Public Television of Armenia: Ruben Jaghinyan's Money Laundering "Laundromat"17:10, 23 May, 2018
Chairman of the Council of Public TV and Radio Company of Armenia Ruben Jaghinyan, and colleagues, have turned Public Television of Armenia into a “laundromat” for money laundering.
The Ministry of Finance’s auditing inspectorate has uncovered vast financial irregularities at Public Television of Armenia (PTA), but no one has been held accountable.
Jaghinyan, nicknamed “Jazz”, knows how to take care of such issues.
Hetq has written that the inspectorate uncovered accounting infractions of more than 2 billion drams at Armenia Public Television. (See: Ministry Inspectors Uncover US$10.3 Million in Armenian State Budgetary Expenditure Violations)
This is taxpayer money that has been squandered. But there’s a catch.
The inspectorate did not examine non-government budgetary expenditures. Such allocations are also vast. These aren’t considered advertising expenditures since PTA cannot broadcast advertising. But the PTA has devised convenient accounting terminology to receive and spend such monies.
Only 321 million drams of the 2 billion violations are subject to restoration or reformulation. In response to a Hetq inquiry, the Ministry of Finance issued the following response.
“Of the amount mentioned, the 183.6 million drams subject to restoration has already been added to the Armenian state budget. 132.6 million drams has been registered as subject to reformulation. 1.692 billion drams is neither subject to restoration nor reformulation, and the company has corrected the registered irregularities of this portion.”
Let’s see how the 183.6 million drams were restored. Simply stated, the government of then Prime Minister Karen Karapetyan took 174.728 million drams from the reserve budget and allocated it to Public Television of Armenia.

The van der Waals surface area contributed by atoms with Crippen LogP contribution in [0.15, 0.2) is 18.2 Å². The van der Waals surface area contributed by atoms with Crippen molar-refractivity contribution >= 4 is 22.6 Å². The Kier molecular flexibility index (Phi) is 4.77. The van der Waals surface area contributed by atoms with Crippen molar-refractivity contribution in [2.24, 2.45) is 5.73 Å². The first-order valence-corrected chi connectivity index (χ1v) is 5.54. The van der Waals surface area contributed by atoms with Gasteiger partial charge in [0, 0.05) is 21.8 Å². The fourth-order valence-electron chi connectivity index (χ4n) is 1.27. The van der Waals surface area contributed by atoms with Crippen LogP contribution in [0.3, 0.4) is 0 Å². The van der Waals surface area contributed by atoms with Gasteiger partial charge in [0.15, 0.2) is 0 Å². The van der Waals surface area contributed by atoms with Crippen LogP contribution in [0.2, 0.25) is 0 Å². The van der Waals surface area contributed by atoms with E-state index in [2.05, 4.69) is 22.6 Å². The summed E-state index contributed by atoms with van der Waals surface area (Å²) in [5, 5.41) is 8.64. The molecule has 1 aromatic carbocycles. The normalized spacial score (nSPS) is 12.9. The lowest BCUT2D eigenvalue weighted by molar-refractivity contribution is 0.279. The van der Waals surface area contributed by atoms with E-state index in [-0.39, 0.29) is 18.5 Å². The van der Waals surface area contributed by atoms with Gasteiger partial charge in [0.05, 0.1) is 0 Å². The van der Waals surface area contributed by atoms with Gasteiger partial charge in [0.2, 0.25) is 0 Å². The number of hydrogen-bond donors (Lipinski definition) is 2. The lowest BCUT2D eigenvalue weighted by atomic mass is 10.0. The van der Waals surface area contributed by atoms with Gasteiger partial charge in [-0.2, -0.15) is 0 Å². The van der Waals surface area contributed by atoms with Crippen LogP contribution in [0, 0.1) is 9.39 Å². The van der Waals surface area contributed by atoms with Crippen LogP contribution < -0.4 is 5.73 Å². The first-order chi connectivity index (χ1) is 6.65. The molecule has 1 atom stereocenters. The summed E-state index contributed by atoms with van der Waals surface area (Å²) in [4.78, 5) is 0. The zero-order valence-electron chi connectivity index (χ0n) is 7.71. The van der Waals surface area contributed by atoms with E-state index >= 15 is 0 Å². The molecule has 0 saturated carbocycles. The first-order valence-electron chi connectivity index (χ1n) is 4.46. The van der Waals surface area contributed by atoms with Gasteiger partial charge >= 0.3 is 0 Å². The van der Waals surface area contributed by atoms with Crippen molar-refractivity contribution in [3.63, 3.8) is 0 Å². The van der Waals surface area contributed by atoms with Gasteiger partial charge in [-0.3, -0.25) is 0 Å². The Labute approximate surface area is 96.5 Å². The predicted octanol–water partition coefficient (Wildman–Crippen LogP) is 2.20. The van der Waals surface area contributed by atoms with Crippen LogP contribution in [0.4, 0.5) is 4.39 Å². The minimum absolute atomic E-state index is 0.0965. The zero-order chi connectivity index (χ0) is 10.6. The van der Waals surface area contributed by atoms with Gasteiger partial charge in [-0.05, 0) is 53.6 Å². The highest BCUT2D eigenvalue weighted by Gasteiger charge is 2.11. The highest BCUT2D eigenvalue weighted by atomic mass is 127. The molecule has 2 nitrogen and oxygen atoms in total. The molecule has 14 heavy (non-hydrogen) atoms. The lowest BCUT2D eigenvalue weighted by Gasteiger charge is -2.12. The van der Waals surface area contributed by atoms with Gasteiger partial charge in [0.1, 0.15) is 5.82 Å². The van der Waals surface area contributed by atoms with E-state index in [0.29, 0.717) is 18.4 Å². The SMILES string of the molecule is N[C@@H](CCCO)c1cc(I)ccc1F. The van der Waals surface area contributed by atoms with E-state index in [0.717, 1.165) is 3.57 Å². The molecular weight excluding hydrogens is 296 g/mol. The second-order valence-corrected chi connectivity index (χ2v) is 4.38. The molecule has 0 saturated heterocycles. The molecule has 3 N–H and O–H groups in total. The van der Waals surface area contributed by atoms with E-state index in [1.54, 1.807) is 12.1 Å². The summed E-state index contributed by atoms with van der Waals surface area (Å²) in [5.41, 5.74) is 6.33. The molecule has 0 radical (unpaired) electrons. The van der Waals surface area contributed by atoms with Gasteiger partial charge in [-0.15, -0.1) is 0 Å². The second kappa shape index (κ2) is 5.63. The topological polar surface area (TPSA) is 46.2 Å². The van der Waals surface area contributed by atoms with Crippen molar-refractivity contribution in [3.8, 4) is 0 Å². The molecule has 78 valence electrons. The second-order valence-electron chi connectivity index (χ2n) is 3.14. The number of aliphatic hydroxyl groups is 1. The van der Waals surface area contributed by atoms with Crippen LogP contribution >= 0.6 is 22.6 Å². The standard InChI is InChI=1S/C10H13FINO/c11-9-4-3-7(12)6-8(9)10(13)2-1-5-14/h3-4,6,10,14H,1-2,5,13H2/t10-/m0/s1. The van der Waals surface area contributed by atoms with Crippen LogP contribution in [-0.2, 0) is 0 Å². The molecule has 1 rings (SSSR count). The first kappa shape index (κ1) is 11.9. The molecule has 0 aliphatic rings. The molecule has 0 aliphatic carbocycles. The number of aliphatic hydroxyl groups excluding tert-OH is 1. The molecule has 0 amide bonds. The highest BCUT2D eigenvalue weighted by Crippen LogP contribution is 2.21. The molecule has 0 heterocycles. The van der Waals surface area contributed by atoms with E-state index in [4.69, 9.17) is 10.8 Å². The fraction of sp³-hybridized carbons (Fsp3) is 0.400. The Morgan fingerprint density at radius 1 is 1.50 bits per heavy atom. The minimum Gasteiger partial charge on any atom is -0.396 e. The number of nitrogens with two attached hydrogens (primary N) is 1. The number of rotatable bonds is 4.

The government allocated the money as a “gift” to PTA to cover “financial obligations stemming from the PTA’s technical equipment upgrade program”.
Thus, the government allocated yet another chunk of cash to Jaghinyan’s agency. Meanwhile, Jaghinyan purchased two apartments on Yerevan’s Northern Avenue, joining both into one large domicile.
The Ministry of Finance hasn’t provided details about the violations uncovered at PTA. If it had, many now in jail would be freed, replaced by those running the PTA.
What Hetq has been able to find out is that the PTA, for years, has signed off on the expenditure of money for new programs it never prepared, substituting programs prepared years ago with similar names.
As for the technical equipment it purchased, you won’t find it on the premises of PTA. And the amounts of money the PTA says it’s spent on construction, which never ends, are also suspect.
Let’s present one fact to show the mechanisms used by Ruben Jaghinyan to launder money.
Some 75% of PTA’s budget was transferred to Sharm Holding. This company then took a portion of the money and transferred it to another company to lease equipment. Jaghinyan owns 50% of Sharm Holding. Hrant Tokhatyan and Karen Ghazaryan own 25% each.
If the Prosecutor General’s Office hasn’t been able to amass sufficient evidence to launch a criminal case, Hetq is ready to assist in this work.
All we need is for the appropriate agencies to allow Hetq to examine the PTA’s financial documents. We’ll thus be able to provide all the details about the “washing machine” also known as Public Television of Armenia.
The public should also know that the building housing the PTA has been put up as collateral in one of the local banks in Armenia.